Baseball Names - and How
They Got That Way! Part XII (E)
The words and phrases are
spoken and written day after day, year after year -
generally without any wonderment as to how they became part
of the language. All have a history, a story. For those of
you who liked Part I, Part II, Part III and all the others
and wanted more, here is more. As always, reactions
and suggestions always welcome.
EBBETS FIELD On April 9,
1913, the Brooklyn Dodgers played their first game in their
new ball park against the Philadelphia Phillies. An account
of the event read: "A cold, raw wind kept the attendance
down to about 12,000 but did not affect the players,
who put up a remarkable battle. Both Tom Seaton
(Philadelphia) and Nap Rucker (Brooklyn) pitched brilliant
ball, the former just shading the noted southpaw in a I to 0
shutout. The opening ceremonies were impressive, the two
teams parading across the field headed by a band. ...
Casey Stengel made a sensational catch....
" The site of the ball park was four-and-a-half acres on the
lower slope of Crown Heights in Brooklyn, a filled-in tract
of marshy land that the neighborhood people called Pigtown.
Ebbets Field originally seated 18,000, with another 3,000
standees able to watch the games. The park had a
double-decked grandstand that extended around the
right-field foul line virtually to the fence in left field.
A small, open bleacher section with concrete seats was
located in left between the stands and the field. Beyond
right field was Bedford Avenue. It was a confined, intimate,
tiny, odd-shaped ball park--and it was a place that on the
day it opened became obsolete and needed architectural and
seating changes. The man the park was named for was Charles
H. Ebbets, who moved from selling peanuts and scorecards to
the presidency and primary ownership of the Brooklyn
National League franchise. It was his vision that created
the fabled ball park.
EEPHUS BALL (EEPHUS PITCH) A
specialty of Pittsburgh Pirate pitcher Truett Rip" Sewell,
this pitch sort of sailed to the plate in a high, lazy arc
that tantalized overeager hitters. With his trick pitch,
Sewell won a grand total of 42 games in 1943 and 1944.
Sewell explained that he developed the pitch after a war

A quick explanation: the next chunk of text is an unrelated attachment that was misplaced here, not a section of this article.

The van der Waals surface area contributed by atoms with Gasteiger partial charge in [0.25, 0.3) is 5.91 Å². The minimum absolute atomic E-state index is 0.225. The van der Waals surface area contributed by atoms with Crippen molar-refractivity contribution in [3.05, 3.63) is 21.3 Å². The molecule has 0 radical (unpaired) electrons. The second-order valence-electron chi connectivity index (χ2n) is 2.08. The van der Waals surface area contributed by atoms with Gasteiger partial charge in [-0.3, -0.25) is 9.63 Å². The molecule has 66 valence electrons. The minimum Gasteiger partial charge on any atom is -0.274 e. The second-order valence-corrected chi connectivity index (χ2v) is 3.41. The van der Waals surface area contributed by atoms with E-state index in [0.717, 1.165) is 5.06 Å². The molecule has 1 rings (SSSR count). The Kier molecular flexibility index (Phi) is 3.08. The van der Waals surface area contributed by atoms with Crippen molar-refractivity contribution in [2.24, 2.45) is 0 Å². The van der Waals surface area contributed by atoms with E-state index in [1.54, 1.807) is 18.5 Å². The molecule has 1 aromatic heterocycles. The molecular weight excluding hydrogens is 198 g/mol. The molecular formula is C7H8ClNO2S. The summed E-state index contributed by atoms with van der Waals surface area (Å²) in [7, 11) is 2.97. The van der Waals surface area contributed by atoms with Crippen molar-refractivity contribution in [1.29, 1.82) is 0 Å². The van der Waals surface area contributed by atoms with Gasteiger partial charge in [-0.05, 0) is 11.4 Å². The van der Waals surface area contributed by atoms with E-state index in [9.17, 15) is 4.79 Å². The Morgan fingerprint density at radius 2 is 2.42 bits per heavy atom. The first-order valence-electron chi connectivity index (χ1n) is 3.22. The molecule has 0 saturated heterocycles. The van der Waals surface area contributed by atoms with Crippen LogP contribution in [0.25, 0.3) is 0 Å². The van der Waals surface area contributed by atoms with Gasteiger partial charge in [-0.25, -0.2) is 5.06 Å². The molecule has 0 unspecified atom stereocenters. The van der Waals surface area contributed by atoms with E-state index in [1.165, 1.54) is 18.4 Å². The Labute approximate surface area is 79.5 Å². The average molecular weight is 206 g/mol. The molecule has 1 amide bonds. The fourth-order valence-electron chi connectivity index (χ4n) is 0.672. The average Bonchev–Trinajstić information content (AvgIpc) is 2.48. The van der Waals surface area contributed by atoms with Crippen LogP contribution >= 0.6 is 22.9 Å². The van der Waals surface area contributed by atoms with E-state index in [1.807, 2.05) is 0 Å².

injury made him change his wind-up. He adopted an overhand
delivery because he was no able to pivot on his right foot.
EIGHTH WONDER OF THE WORLD On what was once Texas
swampland and a wind-swept prairie, the Houston Astros once
played baseball in the Astrodome, which many nicknamed the
Eighth Wonder of the World. Built at a cost of $38 million,
the colossal complex sprawled over 260 acres six miles from
downtown Houston. The facility had the biggest electric
scoreboard and the largest dome ever constructed. It was the
largest clear-span building ever built and the largest
air-conditioned stadium ever. The Astrodome had 45,000 plush
opera-type seats, from which fans viewed athletic events in
the additional comfort supplied by a 6,000-ton
air-conditioning system that maintained the temperature in
the stadium at 72 degrees. The inspiration for the Astrodome
was the Roman Coliseum, built circa 80 A.D., which prodded
Judge Roy Hofheinz, president of the Houston Sports
Association, the owners of the team, to press for the
creation of a domed stadium.
"I knew with our heat, humidity and rain,
the best chance for success was in the direction of a
weatherproof, all-purpose stadium," said Hofheinz.
Buckminster Fuller, media-famed ecologist and inventor of
the geodesic dome, served as consultant to the project.
Hofheinz said, "Buckminster Fuller convinced me that it was
possible to cover any size space so long as you didn't run
out of money." They didn't run out of money and even had $2
million to spare for the 300-ton scoreboard, with 1,200 feet
of wiring, that stretches 474 feet across the brown pavilion
seats in center field.
"El Duque" Pitcher Orlando
Hernandez, for his lordly ways.
"El Duquecito" Adrian Hernandez
because of a pitching style similar to Orlando.
"El Duque" Hernandez, the younger Cuban,
is not related to his elder countryman.
"El Maestro" Martin Dihigo, played all nine positions
well. The native of Cuba was a star in leagues in
Mexico, Venezuela, and Puerto Rico as well as a 12-year
veteran of the Negro Leagues.
"El Presidente" Dennis Martinez,
pitcher, played For Baltimore Orioles (1976-1986), Montreal
Expos (1986-1993). He had a commanding manner about
"El Tiante" Luis Tiant, a tribute to
his Cuban roots and to him.
$11,000 LEMON In 1908, Rube Marquard
was purchased by John McGraw of the New York Giants from the
minor league Indianapolis team. The $11,000 paid for
Marquard was a record sum paid for a minor leaguer at that
time. Since Marquard's record during his first three years
with the Giants was nine wins and 18 losses, McGraw's
judgment was criticized and Marquard was labeled the
"$11,000 Lemon." However, in l9l l the left-handed pitcher
rewarded McGraw's patience and showed that the Giant
manager's judgment was correct by
achieving a record of 24-7. The next year his record l 9
consecutive victories powered the Giants to the National
League pennant. And there were those who then called him the
"Ellie" Affectionate abbreviation of
former Yankee catching great Elston Howard's first name.